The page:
Other Culture-Fair Tests and Some Conclusions
The Raven’s is by no means the only attempt to provide a culture-test. There are numerous other examples. Earlier, the description of theories of intelligence we mentioned Cattell’s 1940 article announcing a culture-fair test. The test consisted mostly of matrix-type items. Cattell eventually elaborated in the test into the regularly published Culture Fair Intelligence Test (CFIT). Early work with these matrix-type items served as part of the foundation for Cattell’s distinction between fluid and crystallized intelligence. The CFIT was supposed to tap the fluid dimensions, while more verbally oriented tests tapped the crystallized dimension. Many other authors have constructed tests using matrix-type items, figural relationships, geometric designs, and other nonverbal stimuli. Figure 9.10 shows examples of such items. The hope nearly always is that the test will be culturally fair.
We should note that the elementary cognitive tasks (ECTs) used in information processing models of intelligence (see pp. 264-266) have been proposed as culture-fair (even culture-free) measures of intelligence. It is an intriguing notion. However, application of the ECTs has been largely confined to laboratory usage. Furthermore, they have a long way to go to prove their worth as measures of intelligence.
The following three conclusions emerge from a review of the work on culture-fair tests. First, the tests tend to be measures of figural and spatial reasoning ability. This may be of some use, especially when there is no reasonable prospect of using a more conventional measure of mental ability. However, these tests are obviously not measuring the same abilities as the benchmark tests of general intellectual functioning, tests in the tradition of the Wechsler and Otis tests. We must be wary of claims by test authors and publishers about “a nonverbal, culture-fair tests of intelligence” on two counts. First, the “intelligence” referenced in the statement is of a very narrow variety. If the statement implies that this nonverbal test can serve as a substitute for, say, a WISC, then the statement is misleading. Second, we can determine by simple inspection that a test is largely nonverbal. We cannot determine by inspection that the test is culture-fair. To determine that a test is culture-fair requires research showing that the test functions equivalently in a variety of cultures.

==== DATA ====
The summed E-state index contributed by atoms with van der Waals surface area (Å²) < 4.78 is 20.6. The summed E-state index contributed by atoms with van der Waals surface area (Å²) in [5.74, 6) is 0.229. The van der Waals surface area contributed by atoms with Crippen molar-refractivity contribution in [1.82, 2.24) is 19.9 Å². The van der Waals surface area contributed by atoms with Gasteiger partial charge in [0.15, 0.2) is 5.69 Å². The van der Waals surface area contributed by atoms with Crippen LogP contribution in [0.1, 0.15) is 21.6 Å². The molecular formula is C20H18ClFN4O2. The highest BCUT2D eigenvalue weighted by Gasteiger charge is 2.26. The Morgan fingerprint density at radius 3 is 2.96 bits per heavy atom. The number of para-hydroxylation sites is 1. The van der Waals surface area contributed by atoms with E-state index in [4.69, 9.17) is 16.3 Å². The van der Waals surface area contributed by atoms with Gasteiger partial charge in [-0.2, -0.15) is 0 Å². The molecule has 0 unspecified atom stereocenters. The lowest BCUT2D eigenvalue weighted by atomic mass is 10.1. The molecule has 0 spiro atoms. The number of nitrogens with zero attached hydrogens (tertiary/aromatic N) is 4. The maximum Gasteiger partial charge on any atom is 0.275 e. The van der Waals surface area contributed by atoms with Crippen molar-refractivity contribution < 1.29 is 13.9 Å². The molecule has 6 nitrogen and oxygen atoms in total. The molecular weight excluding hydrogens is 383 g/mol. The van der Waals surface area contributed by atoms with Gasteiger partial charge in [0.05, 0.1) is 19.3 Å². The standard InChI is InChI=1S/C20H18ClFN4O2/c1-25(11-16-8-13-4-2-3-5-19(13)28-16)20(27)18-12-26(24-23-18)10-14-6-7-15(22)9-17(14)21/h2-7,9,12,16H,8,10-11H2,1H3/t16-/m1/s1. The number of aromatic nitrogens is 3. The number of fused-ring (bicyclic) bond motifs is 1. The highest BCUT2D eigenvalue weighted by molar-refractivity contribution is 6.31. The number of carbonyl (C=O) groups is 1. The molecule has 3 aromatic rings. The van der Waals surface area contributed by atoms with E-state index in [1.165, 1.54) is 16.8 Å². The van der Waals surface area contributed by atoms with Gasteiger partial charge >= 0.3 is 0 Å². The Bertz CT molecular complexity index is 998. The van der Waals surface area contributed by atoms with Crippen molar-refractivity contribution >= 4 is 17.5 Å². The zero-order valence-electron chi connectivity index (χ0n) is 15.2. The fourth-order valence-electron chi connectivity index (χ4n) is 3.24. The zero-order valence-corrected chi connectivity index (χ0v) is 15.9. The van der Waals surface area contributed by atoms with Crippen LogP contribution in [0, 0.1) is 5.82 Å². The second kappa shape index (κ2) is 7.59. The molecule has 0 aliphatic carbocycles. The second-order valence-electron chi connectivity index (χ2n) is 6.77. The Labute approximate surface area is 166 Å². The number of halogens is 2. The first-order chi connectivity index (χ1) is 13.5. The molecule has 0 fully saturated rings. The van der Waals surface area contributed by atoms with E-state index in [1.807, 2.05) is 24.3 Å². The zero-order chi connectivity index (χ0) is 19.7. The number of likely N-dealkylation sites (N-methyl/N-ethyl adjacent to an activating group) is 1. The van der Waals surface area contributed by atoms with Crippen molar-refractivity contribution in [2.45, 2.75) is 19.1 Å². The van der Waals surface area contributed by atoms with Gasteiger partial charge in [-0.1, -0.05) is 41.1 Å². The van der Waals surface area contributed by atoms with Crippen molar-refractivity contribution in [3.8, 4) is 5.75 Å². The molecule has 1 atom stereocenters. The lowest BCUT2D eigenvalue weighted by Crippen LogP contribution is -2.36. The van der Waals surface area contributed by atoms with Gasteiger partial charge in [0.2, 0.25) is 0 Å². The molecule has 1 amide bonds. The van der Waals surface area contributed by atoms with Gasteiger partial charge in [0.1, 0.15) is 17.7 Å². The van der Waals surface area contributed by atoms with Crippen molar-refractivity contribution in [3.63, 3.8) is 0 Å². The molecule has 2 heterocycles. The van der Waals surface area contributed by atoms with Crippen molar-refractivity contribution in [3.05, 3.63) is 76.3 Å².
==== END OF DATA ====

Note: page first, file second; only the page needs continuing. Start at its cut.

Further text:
Second, when used to predict success in such areas as school or jobs, tests that are primarily measures of figural and spatial reasoning are clearly inferior to verbally oriented tests. Furthermore, the figural/spatial tests add little, if any, predictive power to simple verbal tests for these predictive purposes. (There are some very limited exceptions to this generalization, for example, predicting success in architecture.) The reason for the superiority of verbal measures is probably quite simple. Most academic activities and jobs have more verbal demands than figural spatial demands.
Third, the hope that culture-fair tests would eliminate differences in average scores between minority groups and minority group examinees or between culturally different groups has not been fulfilled. Some research shows that these differences are reduced somewhat on nonverbal tests, in comparison with more conventional, verbally loaded tests. Other research shows that the group differences are approximately the same on the verbally loaded and the nonverbal tests. This search for the golden fleece will have to continue.
Intelligence Tests for Micro-Cultures
At the other extreme from attempts to build culture-fair tests are intelligence tests based on a highly specific subculture, what we might call a micro-culture. Not infrequently, one hears about such an “intelligence” test. For example, such a test could be developed for sailing terminology (port, track, starboard, coming about, etc.); baseball (bunt, Texas leaguer, sacrifice fly, etc.); or a city’s subway system (the MTA, the D train, etc.). These tests are often put forward to discredit conventional mental ability tests such as the WAIS or SAT. Some wag will note that a person with a WAIS IQ of 150 (who lives in Chicago) failed the NYC subway test. The implication is that the WAIS IQ is unimportant. The public media are fond of touting such reports. The implication is transparent nonsense. We know a great deal about the generalizability of the WAIS IQ. We must ask the same questions about the subway test as about the WAIS. To what other behavior does subway test performance generalize? What does it correlate with? What are the norms for the test? Is the score reliable? Ordinarily, no such information is available for these micro-culture tests.